Italian and Spanish Bond Yields Tick Higher

Italian interest rates are up 11 basis points this morning.

Spain’s are also up the same amount.

That’s about 5% higher from Friday.

Tick tock.

Day 1. What happens tomorrow?


We’ll Miss You, Yanis Varoufakis

I’ve always had mixed feelings about the guy. On the one hand he’s a commie. On the other hand, he promised not take any bailout money and he never did.

He has resigned, saying:

Soon after the announcement of the referendum results, I was made aware of a certain preference by some Eurogroup participants, and assorted ‘partners’, for my… ‘absence’ from its meetings; an idea that the Prime Minister judged to be potentially helpful to him in reaching an agreement. For this reason I am leaving the Ministry of Finance today.

I consider it my duty to help Alexis Tsipras exploit, as he sees fit, the capital that the Greek people granted us through yesterday’s referendum.

And I shall wear the creditors’ loathing with pride.

I believe it was entirely Varoufakis who prevented any more bankster bailouts, and for that he should be commended. I fear that Greece may yet break if he’s not there.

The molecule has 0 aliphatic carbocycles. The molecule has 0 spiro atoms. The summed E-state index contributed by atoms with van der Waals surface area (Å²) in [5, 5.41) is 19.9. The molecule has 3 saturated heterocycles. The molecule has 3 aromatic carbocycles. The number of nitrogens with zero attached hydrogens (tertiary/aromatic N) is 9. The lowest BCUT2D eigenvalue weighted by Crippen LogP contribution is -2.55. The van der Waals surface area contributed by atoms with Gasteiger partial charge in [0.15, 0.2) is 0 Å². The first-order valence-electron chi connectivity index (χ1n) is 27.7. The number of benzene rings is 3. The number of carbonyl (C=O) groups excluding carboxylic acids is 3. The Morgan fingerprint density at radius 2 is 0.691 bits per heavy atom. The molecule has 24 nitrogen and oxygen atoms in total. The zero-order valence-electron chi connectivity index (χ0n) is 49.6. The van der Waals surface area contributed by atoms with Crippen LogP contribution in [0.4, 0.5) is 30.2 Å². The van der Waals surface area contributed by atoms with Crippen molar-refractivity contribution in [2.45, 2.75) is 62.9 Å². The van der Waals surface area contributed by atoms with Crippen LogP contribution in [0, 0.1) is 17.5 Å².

I can proudly say that though at times I can’t stand the guy, I found him and thought he was cool before it was cool to think he was cool.

Greeks Stick it to the Banksters, Vote No, OXI, No Deal

Oh boy. All eyes on Italy and Spain now. Watch the yields.

The three weeks are off to a crazy start this year.

The OXI camp really beat the crap out of the Yes camp. So far 60-40. Total landslide! Grexit at this point doesn’t really matter. If the Greeks print money, it’s Grexit. If they don’t print money, then no Grexit. What matters is the bond yields. Interest rates. Do they stay under control or do they bankrupt the whole continent?


Italian Government Exposure to Greece: €61.85 billion; Spain at €44.42B

I came across this table at ZeroHedge. This article is very worth reading.

Exposure to Grexit table

Italy’s taxpayers are exposed to the tune 3.8% of the country’s GDP. Spain is at an even higher 4.1%. The jist is that a hard default by Greece on a No vote will mean all those assets turn to zero, which jacks up the debt ratios of these already extremely indebted governments, and pushes interest rates extremely higher overnight.